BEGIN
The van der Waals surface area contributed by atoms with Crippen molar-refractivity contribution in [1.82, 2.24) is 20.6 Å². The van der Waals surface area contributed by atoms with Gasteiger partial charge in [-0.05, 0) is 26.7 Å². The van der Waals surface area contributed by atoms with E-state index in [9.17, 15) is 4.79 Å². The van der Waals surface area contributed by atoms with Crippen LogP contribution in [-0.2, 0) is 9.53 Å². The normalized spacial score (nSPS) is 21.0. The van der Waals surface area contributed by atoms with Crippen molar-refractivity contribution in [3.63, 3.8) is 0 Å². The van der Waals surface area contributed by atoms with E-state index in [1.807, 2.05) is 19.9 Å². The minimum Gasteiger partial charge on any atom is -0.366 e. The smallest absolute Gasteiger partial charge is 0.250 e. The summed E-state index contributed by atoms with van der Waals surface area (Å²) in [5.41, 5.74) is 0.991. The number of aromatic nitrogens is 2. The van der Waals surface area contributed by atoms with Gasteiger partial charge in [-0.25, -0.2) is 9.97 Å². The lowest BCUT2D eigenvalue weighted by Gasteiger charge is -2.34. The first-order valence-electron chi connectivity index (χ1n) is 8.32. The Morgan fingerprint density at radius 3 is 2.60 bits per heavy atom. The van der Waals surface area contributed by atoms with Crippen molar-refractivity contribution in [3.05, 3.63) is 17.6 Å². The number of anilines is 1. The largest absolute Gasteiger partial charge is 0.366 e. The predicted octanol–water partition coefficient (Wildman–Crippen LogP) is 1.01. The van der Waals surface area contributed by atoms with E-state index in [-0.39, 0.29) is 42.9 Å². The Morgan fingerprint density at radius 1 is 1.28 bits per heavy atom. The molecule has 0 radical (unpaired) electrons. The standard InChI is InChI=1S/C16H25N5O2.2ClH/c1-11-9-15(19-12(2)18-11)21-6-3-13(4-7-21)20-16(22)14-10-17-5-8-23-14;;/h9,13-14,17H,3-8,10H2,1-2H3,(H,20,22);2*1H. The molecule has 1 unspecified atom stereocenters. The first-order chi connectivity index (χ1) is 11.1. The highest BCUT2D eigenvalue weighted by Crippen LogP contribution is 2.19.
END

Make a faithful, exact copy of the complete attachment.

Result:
The van der Waals surface area contributed by atoms with Crippen molar-refractivity contribution in [1.82, 2.24) is 20.6 Å². The van der Waals surface area contributed by atoms with Gasteiger partial charge in [-0.05, 0) is 26.7 Å². The van der Waals surface area contributed by atoms with E-state index in [9.17, 15) is 4.79 Å². The van der Waals surface area contributed by atoms with Crippen LogP contribution in [-0.2, 0) is 9.53 Å². The normalized spacial score (nSPS) is 21.0. The van der Waals surface area contributed by atoms with Crippen molar-refractivity contribution in [3.63, 3.8) is 0 Å². The van der Waals surface area contributed by atoms with E-state index in [1.807, 2.05) is 19.9 Å². The minimum Gasteiger partial charge on any atom is -0.366 e. The smallest absolute Gasteiger partial charge is 0.250 e. The summed E-state index contributed by atoms with van der Waals surface area (Å²) in [5.41, 5.74) is 0.991. The number of aromatic nitrogens is 2. The van der Waals surface area contributed by atoms with Gasteiger partial charge in [-0.25, -0.2) is 9.97 Å². The lowest BCUT2D eigenvalue weighted by Gasteiger charge is -2.34. The first-order valence-electron chi connectivity index (χ1n) is 8.32. The Morgan fingerprint density at radius 3 is 2.60 bits per heavy atom. The van der Waals surface area contributed by atoms with Crippen molar-refractivity contribution in [3.05, 3.63) is 17.6 Å². The number of anilines is 1. The largest absolute Gasteiger partial charge is 0.366 e. The predicted octanol–water partition coefficient (Wildman–Crippen LogP) is 1.01. The van der Waals surface area contributed by atoms with E-state index in [-0.39, 0.29) is 42.9 Å². The Morgan fingerprint density at radius 1 is 1.28 bits per heavy atom. The molecule has 0 radical (unpaired) electrons. The standard InChI is InChI=1S/C16H25N5O2.2ClH/c1-11-9-15(19-12(2)18-11)21-6-3-13(4-7-21)20-16(22)14-10-17-5-8-23-14;;/h9,13-14,17H,3-8,10H2,1-2H3,(H,20,22);2*1H. The molecule has 1 unspecified atom stereocenters. The first-order chi connectivity index (χ1) is 11.1. The highest BCUT2D eigenvalue weighted by Crippen LogP contribution is 2.19.